Happy Presidential Species Week

In this month of major presidents' birthdays, Connie Tomlinson shared with us her photo of a majestic Roosevelt elk in North Bend, Washington, the home state of Olympic National Park. The park was established as Mount Olympus National Monument in 1909 by the elk's namesake, President Theodore Roosevelt, to protect the elk, which were in steep decline because of widespread logging. Scientifically known as Cervus canadensis roosevelti, the Roosevelt elk is the largest of four sub-species of elk in North America, weighing up to 1,100 pounds. It's one of a number of animal species that bear the names of U.S. presidents, ranging from a wasp named for George Washington (Heterospilus washingtoni) to a crustacean named for FDR (Neomegamphopus roosevelti) to a beetle named for George W. Bush (Agathidium bushi). 

Photo shared with The Naturalist's Notebook by Connie Tomlinson

Teddy Roosevelt (seven species) and Barack Obama (nine, including a spangled darter fish and a Western striolated puffbird) head the list of presidents with the most animal species named for them. With thousands of new living species of all types (not just animals) discovered each year, it's not uncommon for scientists to borrow names for them from famous people. You could have fun traveling the world to try to find the meat-eating jungle plant named for Helen Mirren, the Australian horse fly named for Beyonce, the lemur named for John Cleese, the rabbit named for Hugh Hefner or a fossil of the swamp-dwelling prehistoric animal named for Mick Jagger because of its large lips.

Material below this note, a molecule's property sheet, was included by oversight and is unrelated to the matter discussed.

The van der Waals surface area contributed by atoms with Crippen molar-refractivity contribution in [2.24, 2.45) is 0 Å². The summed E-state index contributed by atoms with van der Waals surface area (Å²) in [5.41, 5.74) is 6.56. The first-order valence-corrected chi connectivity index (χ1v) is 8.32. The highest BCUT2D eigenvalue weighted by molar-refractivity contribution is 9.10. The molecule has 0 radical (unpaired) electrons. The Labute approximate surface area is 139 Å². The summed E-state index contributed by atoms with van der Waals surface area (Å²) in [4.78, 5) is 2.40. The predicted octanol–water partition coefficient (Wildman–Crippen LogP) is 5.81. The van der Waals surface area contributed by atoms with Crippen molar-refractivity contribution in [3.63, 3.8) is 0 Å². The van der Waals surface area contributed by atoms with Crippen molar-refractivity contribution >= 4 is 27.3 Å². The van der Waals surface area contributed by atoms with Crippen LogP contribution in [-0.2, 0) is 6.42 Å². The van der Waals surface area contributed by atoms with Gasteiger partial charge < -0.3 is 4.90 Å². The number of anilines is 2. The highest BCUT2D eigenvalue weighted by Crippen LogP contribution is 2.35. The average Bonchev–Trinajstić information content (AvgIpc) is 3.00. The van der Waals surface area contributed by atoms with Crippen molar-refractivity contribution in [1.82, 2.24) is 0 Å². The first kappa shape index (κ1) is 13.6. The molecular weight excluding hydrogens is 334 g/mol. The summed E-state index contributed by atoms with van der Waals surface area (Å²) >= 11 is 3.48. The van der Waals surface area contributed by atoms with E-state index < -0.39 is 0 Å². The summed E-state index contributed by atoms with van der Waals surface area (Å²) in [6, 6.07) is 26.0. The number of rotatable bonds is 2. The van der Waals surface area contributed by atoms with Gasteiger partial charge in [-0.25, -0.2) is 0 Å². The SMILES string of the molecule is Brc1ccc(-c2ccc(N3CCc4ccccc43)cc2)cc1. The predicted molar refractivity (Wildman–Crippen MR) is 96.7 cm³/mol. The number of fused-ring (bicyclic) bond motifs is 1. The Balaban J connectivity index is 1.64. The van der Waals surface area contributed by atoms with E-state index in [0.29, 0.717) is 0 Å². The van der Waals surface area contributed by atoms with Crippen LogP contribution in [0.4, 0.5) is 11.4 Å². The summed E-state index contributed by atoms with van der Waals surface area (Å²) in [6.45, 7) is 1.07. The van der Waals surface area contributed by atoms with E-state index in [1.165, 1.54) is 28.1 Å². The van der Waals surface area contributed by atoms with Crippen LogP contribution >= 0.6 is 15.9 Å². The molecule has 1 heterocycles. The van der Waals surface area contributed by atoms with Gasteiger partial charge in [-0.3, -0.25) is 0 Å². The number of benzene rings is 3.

Just for the record, in January of this year, scientists named a newly discovered species of micro-moth found in Southern California "Neopalpa donaldtrumpi," because the yellowish-white scales on its head resembled the new president's hair—and, more important, to call attention to its fragile habitat and what one of the scientists called the "the neglected micro-fauna component of the North American biodiversity."